It’s finally time to see Sue and Madarame’s date, which apparently involves ring tosses and ultra obscure references. After Hato comes by and advises Sue to express her feelings not in anime quotes but in her own words, Sue finds an opportunity to say what she really thinks of Madarame.
This chapter is all Sue x Mada all the way, and makes a rather strong argument for why they seem to fit together. Madarame is the only one high-level enough to not only immediately get Sue’s anime and Japanese pop culture callbacks, but also to build on them. What really stands out about their time together, however, is that we finally get to learn the truth behind Sue’s peck on the cheek during the school festival.
You might recall that it was a move to get Madarame to jump out of hiding so that Hato would notice that Madarame’s looking out for him after all, and that Saki saw the whole thing. When next we saw Sue, she would blush profusely whenever looking at Madarame, while denying any feelings towards him. The reason, as Sue explains, is that she herself thought she was just teasing Madarame, but having someone like Saki witness it made her self-conscious of the fact that the only reason she can mess with Madarame is because Sue views him differently. To Sue, Madarame is special. That’s why she can call him Nekoyasha and then ride on his shoulders. That’s why she can be so comfortable around him. That’s why she can finally confess to him, and be the first of the potential four love interests to do so.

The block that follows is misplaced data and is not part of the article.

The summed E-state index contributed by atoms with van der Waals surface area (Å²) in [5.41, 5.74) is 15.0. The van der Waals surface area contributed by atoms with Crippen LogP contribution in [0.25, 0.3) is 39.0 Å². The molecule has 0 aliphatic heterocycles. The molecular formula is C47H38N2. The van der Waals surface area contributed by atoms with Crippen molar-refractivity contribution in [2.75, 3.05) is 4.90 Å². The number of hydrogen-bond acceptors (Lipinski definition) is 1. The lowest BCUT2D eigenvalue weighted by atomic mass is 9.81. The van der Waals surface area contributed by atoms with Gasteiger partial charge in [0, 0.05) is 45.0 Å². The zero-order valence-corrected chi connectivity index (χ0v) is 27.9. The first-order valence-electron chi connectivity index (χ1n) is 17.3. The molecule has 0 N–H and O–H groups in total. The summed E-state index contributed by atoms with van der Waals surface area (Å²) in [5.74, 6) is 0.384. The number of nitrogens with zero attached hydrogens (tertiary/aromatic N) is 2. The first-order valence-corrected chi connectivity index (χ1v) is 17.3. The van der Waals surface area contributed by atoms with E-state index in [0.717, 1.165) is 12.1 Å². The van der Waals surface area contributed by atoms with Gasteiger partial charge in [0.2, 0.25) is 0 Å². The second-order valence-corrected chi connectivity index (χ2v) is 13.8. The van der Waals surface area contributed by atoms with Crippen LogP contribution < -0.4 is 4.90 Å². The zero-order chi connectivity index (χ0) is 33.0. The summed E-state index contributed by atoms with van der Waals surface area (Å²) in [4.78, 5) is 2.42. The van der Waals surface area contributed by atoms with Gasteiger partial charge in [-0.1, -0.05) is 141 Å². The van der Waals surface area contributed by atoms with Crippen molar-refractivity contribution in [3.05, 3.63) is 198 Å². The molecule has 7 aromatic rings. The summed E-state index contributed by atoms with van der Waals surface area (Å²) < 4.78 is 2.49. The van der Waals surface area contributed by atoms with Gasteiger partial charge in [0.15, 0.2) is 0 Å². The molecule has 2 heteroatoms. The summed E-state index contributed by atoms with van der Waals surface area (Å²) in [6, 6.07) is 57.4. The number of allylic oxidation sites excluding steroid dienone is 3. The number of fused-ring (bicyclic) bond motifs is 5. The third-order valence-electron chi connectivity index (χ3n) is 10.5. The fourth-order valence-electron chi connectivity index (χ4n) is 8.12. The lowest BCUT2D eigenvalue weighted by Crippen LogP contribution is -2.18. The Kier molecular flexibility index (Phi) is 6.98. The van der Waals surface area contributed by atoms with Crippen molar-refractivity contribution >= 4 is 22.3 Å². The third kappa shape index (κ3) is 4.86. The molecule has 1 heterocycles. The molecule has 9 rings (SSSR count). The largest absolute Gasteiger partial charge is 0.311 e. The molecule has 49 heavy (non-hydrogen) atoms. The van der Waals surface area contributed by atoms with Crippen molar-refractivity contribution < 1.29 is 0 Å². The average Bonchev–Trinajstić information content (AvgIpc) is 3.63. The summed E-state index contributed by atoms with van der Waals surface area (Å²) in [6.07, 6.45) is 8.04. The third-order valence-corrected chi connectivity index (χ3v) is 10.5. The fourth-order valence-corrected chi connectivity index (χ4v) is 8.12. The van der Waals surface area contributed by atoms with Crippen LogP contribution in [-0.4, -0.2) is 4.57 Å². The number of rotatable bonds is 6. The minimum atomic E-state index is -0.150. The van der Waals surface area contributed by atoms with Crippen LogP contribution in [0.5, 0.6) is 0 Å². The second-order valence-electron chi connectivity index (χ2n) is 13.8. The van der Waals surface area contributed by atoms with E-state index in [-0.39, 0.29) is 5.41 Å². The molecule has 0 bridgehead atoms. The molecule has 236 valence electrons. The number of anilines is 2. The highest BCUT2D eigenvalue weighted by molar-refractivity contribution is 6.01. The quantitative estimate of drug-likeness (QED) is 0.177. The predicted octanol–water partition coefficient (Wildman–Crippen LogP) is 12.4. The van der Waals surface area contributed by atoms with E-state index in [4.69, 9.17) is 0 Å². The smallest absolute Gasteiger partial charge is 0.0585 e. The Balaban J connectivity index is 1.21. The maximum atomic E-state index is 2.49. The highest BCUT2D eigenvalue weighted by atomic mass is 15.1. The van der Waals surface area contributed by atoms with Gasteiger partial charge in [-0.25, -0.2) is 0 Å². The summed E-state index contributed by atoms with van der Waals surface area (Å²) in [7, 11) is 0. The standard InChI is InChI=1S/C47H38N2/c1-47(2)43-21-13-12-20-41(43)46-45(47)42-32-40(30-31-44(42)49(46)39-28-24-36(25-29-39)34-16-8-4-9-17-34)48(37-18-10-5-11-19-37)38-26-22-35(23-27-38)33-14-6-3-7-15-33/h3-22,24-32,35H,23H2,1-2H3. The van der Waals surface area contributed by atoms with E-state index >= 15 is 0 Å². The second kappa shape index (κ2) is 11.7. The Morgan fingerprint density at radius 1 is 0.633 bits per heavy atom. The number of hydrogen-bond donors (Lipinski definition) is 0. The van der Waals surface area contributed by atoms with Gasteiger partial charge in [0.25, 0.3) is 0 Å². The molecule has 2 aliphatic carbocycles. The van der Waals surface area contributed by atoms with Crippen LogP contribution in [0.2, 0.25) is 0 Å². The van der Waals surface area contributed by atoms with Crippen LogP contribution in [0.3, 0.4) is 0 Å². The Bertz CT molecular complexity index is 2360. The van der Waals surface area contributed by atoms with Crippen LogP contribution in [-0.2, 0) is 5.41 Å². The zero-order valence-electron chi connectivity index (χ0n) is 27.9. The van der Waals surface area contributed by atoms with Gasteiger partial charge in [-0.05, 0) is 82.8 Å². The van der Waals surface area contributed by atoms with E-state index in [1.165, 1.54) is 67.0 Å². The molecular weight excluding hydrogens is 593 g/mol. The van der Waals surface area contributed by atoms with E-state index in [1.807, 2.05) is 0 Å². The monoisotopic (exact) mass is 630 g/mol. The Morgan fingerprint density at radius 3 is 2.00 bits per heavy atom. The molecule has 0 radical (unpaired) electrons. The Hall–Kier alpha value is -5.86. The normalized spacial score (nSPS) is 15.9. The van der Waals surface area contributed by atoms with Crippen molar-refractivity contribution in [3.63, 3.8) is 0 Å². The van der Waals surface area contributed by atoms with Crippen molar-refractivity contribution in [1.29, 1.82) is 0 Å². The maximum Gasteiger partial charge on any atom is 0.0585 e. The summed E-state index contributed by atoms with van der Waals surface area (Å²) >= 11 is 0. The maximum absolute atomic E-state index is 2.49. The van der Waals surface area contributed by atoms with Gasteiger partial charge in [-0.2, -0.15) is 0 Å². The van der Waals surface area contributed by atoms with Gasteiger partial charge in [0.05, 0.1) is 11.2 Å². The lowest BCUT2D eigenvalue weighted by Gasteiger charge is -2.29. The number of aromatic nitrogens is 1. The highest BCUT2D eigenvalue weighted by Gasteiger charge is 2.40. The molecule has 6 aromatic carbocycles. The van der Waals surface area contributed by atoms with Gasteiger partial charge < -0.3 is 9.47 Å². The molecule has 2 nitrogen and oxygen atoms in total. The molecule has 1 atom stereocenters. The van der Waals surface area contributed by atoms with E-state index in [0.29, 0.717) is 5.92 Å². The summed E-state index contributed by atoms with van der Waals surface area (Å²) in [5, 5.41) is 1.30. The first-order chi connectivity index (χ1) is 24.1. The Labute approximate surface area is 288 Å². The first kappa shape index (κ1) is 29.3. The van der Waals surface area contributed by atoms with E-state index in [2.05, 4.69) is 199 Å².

I think it makes sense. Genshiken is full of otaples at this point, and a Sue and Madarame relationship would be at the top of the food chain. Not only that, while “I’m comfortable around you” can seem like the most generic of non-reasons to fall for someone, we see how their interactions play out. To some extent, Sue’s able to behave similarly with Ogiue, and even make jokes about Ogiue being her “wife,” but there’s a certain understanding that it’s all a friendly joke. That’s how Sue was with Madarame, but now Madarame’s open-ness and existence as absolute embodiment of nerdery have transformed into a strange attractiveness. Moments when characters realize their feelings are always highlights of Genshiken, whether that’s Madarame and the Saki nose hair incident or Ogiue seeing Sasahara smile, and this one seems to shout, “kindred spirits.”
Visually, Chapter 118 is unsurprisingly the Sue Show. As a character that doesn’t talk much, her facial expressions carry a great deal of weight. Combined with her sharp yet wistful eyes and exaggerated further by her pale features, light-colored coat, and knee-length blonde hair, it’s like her nervousness and emotional tension either take over the entire page, at least whenever Sue herself isn’t being put side by side with Madarame and his darker features (mainly his hair). Nowhere is this more apparent than at the moment when Sue says, “Madarame, I like/love you.”
I almost didn’t want to include this image, just so it could be a surprise to even those who read this review before the chapter itself. However, I think it makes too striking a statement to leave out, especially when considering the fact that Sue purposely prevents Madarame from responding, as Hato hasn’t had his chance yet. Also, there is arguably an even better moment at the end of 118, and I think I’ll leave that for you, the reader, to discover.
In the end, what I find interesting about all of the members of Madarame’s “harem” is that they connect to him in different ways. Angela’s attraction is physical, and while that might seem shallow she’s the one who brings to the forefront the idea of Madarame as a sexual being. Keiko is somewhere between physical and psychological, and her strategies reflect this. Hato has the closeness of being a guy, the intrinsic understanding of how Madarame might be thinking of a situation. Sue is as awkward as Madarame in many ways, one of their many similarities.
Next up is Hato, and this, perhaps, is where the show really begins.
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